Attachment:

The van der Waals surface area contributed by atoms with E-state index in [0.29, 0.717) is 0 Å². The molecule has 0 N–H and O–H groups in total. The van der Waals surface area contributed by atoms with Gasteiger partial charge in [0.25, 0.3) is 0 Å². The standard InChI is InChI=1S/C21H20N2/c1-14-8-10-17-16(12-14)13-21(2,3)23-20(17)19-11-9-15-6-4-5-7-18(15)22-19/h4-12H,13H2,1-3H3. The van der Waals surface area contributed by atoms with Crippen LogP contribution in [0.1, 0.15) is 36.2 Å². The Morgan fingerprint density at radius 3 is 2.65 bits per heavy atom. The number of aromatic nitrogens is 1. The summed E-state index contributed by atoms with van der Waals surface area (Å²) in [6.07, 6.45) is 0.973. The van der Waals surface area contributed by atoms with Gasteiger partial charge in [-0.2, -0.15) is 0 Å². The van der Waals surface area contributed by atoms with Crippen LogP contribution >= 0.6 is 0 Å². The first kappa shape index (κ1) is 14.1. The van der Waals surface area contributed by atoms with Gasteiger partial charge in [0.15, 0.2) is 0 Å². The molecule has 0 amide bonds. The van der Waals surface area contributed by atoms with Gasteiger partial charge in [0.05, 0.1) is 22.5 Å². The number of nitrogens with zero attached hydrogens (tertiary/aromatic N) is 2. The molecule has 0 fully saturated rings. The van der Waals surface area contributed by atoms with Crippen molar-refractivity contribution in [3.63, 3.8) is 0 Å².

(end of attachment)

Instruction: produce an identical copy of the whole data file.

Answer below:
The van der Waals surface area contributed by atoms with E-state index in [0.29, 0.717) is 0 Å². The molecule has 0 N–H and O–H groups in total. The van der Waals surface area contributed by atoms with Gasteiger partial charge in [0.25, 0.3) is 0 Å². The standard InChI is InChI=1S/C21H20N2/c1-14-8-10-17-16(12-14)13-21(2,3)23-20(17)19-11-9-15-6-4-5-7-18(15)22-19/h4-12H,13H2,1-3H3. The van der Waals surface area contributed by atoms with Crippen LogP contribution in [0.1, 0.15) is 36.2 Å². The Morgan fingerprint density at radius 3 is 2.65 bits per heavy atom. The number of aromatic nitrogens is 1. The summed E-state index contributed by atoms with van der Waals surface area (Å²) in [6.07, 6.45) is 0.973. The van der Waals surface area contributed by atoms with Gasteiger partial charge in [-0.2, -0.15) is 0 Å². The van der Waals surface area contributed by atoms with Crippen LogP contribution >= 0.6 is 0 Å². The first kappa shape index (κ1) is 14.1. The van der Waals surface area contributed by atoms with Gasteiger partial charge in [0.15, 0.2) is 0 Å². The molecule has 0 amide bonds. The van der Waals surface area contributed by atoms with Gasteiger partial charge in [0.05, 0.1) is 22.5 Å². The number of nitrogens with zero attached hydrogens (tertiary/aromatic N) is 2. The molecule has 0 fully saturated rings. The van der Waals surface area contributed by atoms with Crippen molar-refractivity contribution in [3.63, 3.8) is 0 Å².